As a student in the program, you’ll study the psychological processes critical to education. Research in our program focuses on cognitive and social-emotional development, including high-level cognition and factors shaping and enhancing learning throughout the lifespan. You'll use this knowledge to develop better educational processes and procedures for schools and other educational agencies, businesses, human and social service organizations, health care providers, government agencies, and more.
A master's degree is not required to apply for the doctoral program.
Visit the College of Education and Human Development's Finance and Funding page for information on tuition.
Submit your application materials by Dec. 1, and you’ll automatically be considered for Graduate School fellowships and departmental awards based on scholastic achievement. Notification of awards will be sent in March.
Get paid to work as a teaching assistant, graduate instructor or research assistant. Graduate assistantships are available through the department, College of Education and Human Development, and the University.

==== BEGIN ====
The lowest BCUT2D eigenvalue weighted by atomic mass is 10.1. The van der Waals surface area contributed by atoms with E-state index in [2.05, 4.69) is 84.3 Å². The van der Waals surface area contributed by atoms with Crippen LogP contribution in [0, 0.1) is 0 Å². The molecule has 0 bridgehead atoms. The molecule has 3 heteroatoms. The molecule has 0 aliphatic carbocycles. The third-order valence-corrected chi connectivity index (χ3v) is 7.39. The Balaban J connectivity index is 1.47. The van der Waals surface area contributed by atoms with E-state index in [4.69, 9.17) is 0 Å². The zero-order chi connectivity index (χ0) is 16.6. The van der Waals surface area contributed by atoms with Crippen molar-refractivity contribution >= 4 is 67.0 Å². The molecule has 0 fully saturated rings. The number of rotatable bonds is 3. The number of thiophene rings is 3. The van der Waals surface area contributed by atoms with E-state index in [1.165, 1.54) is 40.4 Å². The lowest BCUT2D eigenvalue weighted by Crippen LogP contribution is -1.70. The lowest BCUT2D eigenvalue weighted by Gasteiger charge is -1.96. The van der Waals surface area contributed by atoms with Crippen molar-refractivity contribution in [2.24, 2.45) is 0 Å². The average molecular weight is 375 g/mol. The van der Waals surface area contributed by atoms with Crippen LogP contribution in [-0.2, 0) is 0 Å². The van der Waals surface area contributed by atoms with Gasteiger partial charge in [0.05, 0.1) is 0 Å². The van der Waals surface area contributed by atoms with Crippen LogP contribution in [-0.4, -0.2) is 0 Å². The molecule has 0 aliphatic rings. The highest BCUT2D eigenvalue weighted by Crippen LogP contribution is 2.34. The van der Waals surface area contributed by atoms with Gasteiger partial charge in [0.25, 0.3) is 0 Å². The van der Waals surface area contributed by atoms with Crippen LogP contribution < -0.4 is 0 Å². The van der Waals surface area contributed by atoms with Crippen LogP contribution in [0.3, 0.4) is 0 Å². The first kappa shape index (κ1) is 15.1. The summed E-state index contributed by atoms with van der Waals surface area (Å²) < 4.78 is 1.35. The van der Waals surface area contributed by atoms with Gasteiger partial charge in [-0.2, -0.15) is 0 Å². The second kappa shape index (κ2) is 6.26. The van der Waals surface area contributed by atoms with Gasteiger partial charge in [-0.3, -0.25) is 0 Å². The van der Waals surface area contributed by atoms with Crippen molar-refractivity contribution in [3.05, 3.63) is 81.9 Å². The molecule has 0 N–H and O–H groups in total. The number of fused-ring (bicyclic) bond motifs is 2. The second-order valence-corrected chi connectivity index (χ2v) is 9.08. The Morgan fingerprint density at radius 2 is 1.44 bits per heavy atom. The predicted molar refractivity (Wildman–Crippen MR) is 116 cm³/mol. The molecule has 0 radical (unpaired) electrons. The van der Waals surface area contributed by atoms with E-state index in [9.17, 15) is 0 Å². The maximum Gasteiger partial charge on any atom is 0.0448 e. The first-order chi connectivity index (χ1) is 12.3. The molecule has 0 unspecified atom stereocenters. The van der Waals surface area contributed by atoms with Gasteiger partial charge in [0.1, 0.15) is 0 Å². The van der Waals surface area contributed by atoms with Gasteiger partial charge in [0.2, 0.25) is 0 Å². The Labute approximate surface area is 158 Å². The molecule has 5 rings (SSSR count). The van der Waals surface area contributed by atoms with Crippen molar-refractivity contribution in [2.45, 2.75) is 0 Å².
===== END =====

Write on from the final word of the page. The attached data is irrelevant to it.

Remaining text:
Note: Applicants who complete their applications by the March 1 deadline will be less likely to receive graduate assistantships than students who meet the Dec. 1 deadline.
How to apply
"I joined the department for the opportunity to pursue my interests and to get top-quality research training and mentorship."
Interests: Knowledge revision and learning in the context of reading
Work: Reese's past work research on reading assessment and academic interventions. Currently, his work explores the individual differences in knowledge revision.